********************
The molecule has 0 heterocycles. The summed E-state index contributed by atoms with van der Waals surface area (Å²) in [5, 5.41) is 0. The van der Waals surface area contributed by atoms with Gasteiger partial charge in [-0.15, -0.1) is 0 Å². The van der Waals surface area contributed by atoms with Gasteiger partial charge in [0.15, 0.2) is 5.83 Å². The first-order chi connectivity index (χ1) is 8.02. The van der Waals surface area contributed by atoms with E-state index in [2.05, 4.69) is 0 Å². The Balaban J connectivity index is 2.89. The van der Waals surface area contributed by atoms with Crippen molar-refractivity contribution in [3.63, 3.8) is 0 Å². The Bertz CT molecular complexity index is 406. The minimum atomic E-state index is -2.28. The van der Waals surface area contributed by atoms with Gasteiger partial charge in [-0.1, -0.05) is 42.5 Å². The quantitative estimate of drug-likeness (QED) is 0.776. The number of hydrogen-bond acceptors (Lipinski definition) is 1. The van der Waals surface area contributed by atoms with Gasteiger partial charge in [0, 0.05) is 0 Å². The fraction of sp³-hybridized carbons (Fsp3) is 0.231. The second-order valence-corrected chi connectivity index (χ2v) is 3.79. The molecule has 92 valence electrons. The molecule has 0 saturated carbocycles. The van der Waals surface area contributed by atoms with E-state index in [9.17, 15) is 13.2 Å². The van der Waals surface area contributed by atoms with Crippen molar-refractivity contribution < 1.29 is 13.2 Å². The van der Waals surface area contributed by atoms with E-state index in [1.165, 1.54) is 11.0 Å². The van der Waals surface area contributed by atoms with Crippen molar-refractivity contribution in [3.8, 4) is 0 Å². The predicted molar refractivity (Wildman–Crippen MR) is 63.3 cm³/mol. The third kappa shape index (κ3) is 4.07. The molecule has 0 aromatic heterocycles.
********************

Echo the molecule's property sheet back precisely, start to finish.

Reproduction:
The molecule has 0 heterocycles. The summed E-state index contributed by atoms with van der Waals surface area (Å²) in [5, 5.41) is 0. The van der Waals surface area contributed by atoms with Gasteiger partial charge in [-0.15, -0.1) is 0 Å². The van der Waals surface area contributed by atoms with Gasteiger partial charge in [0.15, 0.2) is 5.83 Å². The first-order chi connectivity index (χ1) is 8.02. The van der Waals surface area contributed by atoms with E-state index in [2.05, 4.69) is 0 Å². The Balaban J connectivity index is 2.89. The van der Waals surface area contributed by atoms with Crippen molar-refractivity contribution in [3.63, 3.8) is 0 Å². The Bertz CT molecular complexity index is 406. The minimum atomic E-state index is -2.28. The van der Waals surface area contributed by atoms with Gasteiger partial charge in [-0.1, -0.05) is 42.5 Å². The quantitative estimate of drug-likeness (QED) is 0.776. The number of hydrogen-bond acceptors (Lipinski definition) is 1. The van der Waals surface area contributed by atoms with Gasteiger partial charge in [0, 0.05) is 0 Å². The fraction of sp³-hybridized carbons (Fsp3) is 0.231. The second-order valence-corrected chi connectivity index (χ2v) is 3.79. The molecule has 92 valence electrons. The molecule has 0 saturated carbocycles. The van der Waals surface area contributed by atoms with E-state index in [9.17, 15) is 13.2 Å². The van der Waals surface area contributed by atoms with Crippen molar-refractivity contribution < 1.29 is 13.2 Å². The van der Waals surface area contributed by atoms with E-state index in [1.165, 1.54) is 11.0 Å². The van der Waals surface area contributed by atoms with Crippen molar-refractivity contribution in [3.8, 4) is 0 Å². The predicted molar refractivity (Wildman–Crippen MR) is 63.3 cm³/mol. The third kappa shape index (κ3) is 4.07. The molecule has 0 aromatic heterocycles.